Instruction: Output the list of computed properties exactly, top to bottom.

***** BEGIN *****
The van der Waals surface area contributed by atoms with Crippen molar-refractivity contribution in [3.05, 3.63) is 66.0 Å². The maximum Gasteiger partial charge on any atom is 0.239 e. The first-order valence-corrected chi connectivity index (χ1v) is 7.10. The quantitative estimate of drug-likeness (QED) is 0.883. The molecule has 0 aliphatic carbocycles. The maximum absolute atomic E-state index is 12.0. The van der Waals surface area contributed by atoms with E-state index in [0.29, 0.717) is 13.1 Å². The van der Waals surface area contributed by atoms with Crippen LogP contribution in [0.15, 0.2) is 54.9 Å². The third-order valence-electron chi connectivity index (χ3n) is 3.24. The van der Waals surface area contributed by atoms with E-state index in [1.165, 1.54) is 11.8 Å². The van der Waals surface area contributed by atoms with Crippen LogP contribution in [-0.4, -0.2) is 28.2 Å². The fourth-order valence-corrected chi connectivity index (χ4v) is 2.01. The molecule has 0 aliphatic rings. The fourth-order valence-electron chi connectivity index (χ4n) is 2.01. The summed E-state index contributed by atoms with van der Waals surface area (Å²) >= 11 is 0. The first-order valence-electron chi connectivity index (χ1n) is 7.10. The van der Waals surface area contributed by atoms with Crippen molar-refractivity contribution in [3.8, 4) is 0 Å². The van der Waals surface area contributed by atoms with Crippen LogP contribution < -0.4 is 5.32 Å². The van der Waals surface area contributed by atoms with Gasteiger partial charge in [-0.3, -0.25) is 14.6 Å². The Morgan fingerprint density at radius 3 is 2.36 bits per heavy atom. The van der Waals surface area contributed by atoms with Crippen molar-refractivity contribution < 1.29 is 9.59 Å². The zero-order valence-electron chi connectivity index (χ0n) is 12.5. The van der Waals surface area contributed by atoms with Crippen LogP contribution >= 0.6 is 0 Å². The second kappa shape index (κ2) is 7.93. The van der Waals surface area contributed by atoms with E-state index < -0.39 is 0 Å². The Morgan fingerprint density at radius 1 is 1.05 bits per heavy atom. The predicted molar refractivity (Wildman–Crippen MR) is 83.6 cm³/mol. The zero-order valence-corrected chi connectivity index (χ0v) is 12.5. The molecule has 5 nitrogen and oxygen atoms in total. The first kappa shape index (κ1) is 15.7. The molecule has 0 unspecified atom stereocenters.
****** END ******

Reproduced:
The van der Waals surface area contributed by atoms with Crippen molar-refractivity contribution in [3.05, 3.63) is 66.0 Å². The maximum Gasteiger partial charge on any atom is 0.239 e. The first-order valence-corrected chi connectivity index (χ1v) is 7.10. The quantitative estimate of drug-likeness (QED) is 0.883. The molecule has 0 aliphatic carbocycles. The maximum absolute atomic E-state index is 12.0. The van der Waals surface area contributed by atoms with E-state index in [0.29, 0.717) is 13.1 Å². The van der Waals surface area contributed by atoms with Crippen LogP contribution in [0.15, 0.2) is 54.9 Å². The third-order valence-electron chi connectivity index (χ3n) is 3.24. The van der Waals surface area contributed by atoms with E-state index in [1.165, 1.54) is 11.8 Å². The van der Waals surface area contributed by atoms with Crippen LogP contribution in [-0.4, -0.2) is 28.2 Å². The fourth-order valence-corrected chi connectivity index (χ4v) is 2.01. The molecule has 0 aliphatic rings. The fourth-order valence-electron chi connectivity index (χ4n) is 2.01. The summed E-state index contributed by atoms with van der Waals surface area (Å²) >= 11 is 0. The first-order valence-electron chi connectivity index (χ1n) is 7.10. The van der Waals surface area contributed by atoms with Crippen molar-refractivity contribution in [3.8, 4) is 0 Å². The van der Waals surface area contributed by atoms with Crippen LogP contribution < -0.4 is 5.32 Å². The van der Waals surface area contributed by atoms with Gasteiger partial charge in [-0.3, -0.25) is 14.6 Å². The Morgan fingerprint density at radius 3 is 2.36 bits per heavy atom. The van der Waals surface area contributed by atoms with Crippen molar-refractivity contribution < 1.29 is 9.59 Å². The zero-order valence-electron chi connectivity index (χ0n) is 12.5. The van der Waals surface area contributed by atoms with Crippen LogP contribution >= 0.6 is 0 Å². The second kappa shape index (κ2) is 7.93. The van der Waals surface area contributed by atoms with E-state index < -0.39 is 0 Å². The Morgan fingerprint density at radius 1 is 1.05 bits per heavy atom. The predicted molar refractivity (Wildman–Crippen MR) is 83.6 cm³/mol. The zero-order valence-corrected chi connectivity index (χ0v) is 12.5. The molecule has 5 nitrogen and oxygen atoms in total. The first kappa shape index (κ1) is 15.7. The molecule has 0 unspecified atom stereocenters.